I recently visited the Hollywood Costume Exhibition at the Victoria & Albert Museum*. It was very popular. I went with my daughter and we were reduced to a shuffle as we wound round the different areas of the exhibition but that didn't matter. The slow progress gave us more time to look. I have to admit to being as star struck as anyone and standing in awe in front of the most iconic outfits: Scarlett O'Hara's dress made from curtains, Marlene Dietrich's top hat and tails and Audrey Hepburn's Breakfast at Tiffany's Little Black Dress.
'Look!' We whispered to each other. 'That's it. The real one!'
It put one back in touch with favourite stars, favourite films, favourite film scenes. It was also sobering to think that many of the stars who wore these costumes were dead while the clothes they wore lived on.
For me (once I'd got past the boggling stage) the most interesting aspect of the whole exhibition was the research process that the designers went through to create these costumes, their painstaking attention to detail. The History Girls routinely post about costume. Marie Louise Jensen did a piece about Men's Clothing in the 1700's just this week. When you are writing historical fiction, it is important to know what your characters would be wearing. Finding out is often uppermost in our minds, that is why we blog about it. We look at different sources, just as the film designers do. Museums, like the V & A, with specialist departments can be very helpful, and then there are books on costume. There is also, of course, the internet. Sometimes helpful. Sometimes not. An internet search for '1940's knickers', for example, can take you to some very strange places. The garments featured under 'retro' bear little resemblance to my granny's pink bloomers or to the rubber roll ons I remember women struggling into in the Fifties. But one has to persist. it is important to know what one's character would be wearing, right down to their underwear.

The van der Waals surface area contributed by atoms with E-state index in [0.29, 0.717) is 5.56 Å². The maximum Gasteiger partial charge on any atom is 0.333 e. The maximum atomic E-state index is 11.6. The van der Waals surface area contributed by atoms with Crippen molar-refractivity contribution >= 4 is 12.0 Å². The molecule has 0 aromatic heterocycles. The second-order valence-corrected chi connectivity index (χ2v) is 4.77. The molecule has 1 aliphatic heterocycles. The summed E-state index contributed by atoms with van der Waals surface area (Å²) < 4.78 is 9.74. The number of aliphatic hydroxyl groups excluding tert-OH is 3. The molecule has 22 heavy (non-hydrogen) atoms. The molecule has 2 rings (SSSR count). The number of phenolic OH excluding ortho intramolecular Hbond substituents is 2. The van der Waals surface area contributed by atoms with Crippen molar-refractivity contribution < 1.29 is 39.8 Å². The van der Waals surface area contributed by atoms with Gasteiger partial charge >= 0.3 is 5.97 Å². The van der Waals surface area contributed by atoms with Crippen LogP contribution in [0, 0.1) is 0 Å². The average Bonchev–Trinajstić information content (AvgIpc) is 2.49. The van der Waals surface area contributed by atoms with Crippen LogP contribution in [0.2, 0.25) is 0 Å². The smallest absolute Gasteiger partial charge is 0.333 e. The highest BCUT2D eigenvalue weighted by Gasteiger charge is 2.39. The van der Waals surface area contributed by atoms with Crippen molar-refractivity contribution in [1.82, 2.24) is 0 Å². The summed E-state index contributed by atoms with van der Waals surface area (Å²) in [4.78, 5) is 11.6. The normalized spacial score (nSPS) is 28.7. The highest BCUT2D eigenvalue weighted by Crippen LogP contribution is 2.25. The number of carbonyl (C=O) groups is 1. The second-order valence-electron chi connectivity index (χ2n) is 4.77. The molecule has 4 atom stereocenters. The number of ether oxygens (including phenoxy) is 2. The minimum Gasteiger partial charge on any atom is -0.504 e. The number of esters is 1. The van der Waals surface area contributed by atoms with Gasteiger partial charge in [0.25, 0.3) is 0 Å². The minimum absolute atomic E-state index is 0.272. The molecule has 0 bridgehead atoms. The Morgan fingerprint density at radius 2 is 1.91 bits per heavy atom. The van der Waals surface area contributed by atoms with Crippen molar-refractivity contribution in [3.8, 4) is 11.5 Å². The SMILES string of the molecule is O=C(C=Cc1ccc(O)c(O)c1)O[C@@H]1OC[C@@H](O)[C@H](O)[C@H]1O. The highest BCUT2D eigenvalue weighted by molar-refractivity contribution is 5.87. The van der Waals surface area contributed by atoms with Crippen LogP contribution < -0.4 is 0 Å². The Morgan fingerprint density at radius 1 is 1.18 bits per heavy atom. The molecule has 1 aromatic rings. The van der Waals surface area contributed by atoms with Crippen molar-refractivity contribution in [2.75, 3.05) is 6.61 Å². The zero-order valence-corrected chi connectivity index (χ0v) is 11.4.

As I shuffled round the exhibition, I realised that there was another dimension to this. It is not just important to know what a man or woman would be wearing in 1789, for example, but it is important to know what your character would be wearing. We have to know who our character is before we can decide what clothes he or she would put on in the morning. It is important to get the period right but clothes tell us a great deal about personality as well as position and status in life. I'd always instinctively known this, but here it was spelt out for me. One whole area was devoted to just this: Deconstruction.
'On every film, the clothes are half the battle in creating the character. I have a great deal of opinion about how my people are presented. We show a great deal by what we put on our bodies'
One is always attracted to areas of special interest and one of mine just happens to be pirates. When I first saw Jack Sparrow in Pirates of the Caribbean, I immediately thought of Blackbeard. The pigtails and plaited beard, the stance. But the designers also channeled Keith Richards for both his 'look' and his personality. That was interesting. With care, one can improvise. An insight like that can make a character a whole lot more than a historical clothes horse.
I was also halted at another point on my shuffle round. In front of the costumes for Shakespeare in Love, there was a quotation from Joseph Fiennes who played Shakespeare. When contemplating the part he looked for:
'[The] human element - all things [one] wouldn't associate with being a genius... I put aside all reverence and adopted the attitude that as soon as I put on those tights I was Will Shakespeare.'
Even though I had no idea that was how Joseph Fiennes found his way into the part, I immediately identified. When I was writing The Fool's Girl, I had to discover my own way round Shakespeare the genius. I did so by finding my Will Shakespeare in Mr Fiennes. When you see something like that, it is a good feeling, as though your insight is vindicated.
I found much to think about as I went round this exhibition. Just as it is on the screen, so it should be on the page. Nothing is accidental. Everything is there by design and clothing should suit the character, not just by being right for the period but right for the person.
Once in a while, costume and clothing can do something more. One of the last exhibits is Judy Garland's costume from The Wizard of Oz. It is worth the long, slow shuffle. The power and magic of L. Frank Baum's fantasy is eloquently expressed in the contrast between Dorothy's faded, dusty blue gingham dress and the dazzling brilliance of the ruby slippers. It is all there in the costume.
*The Exhibition is on until 27th January, so you still have time to catch it if you are quick.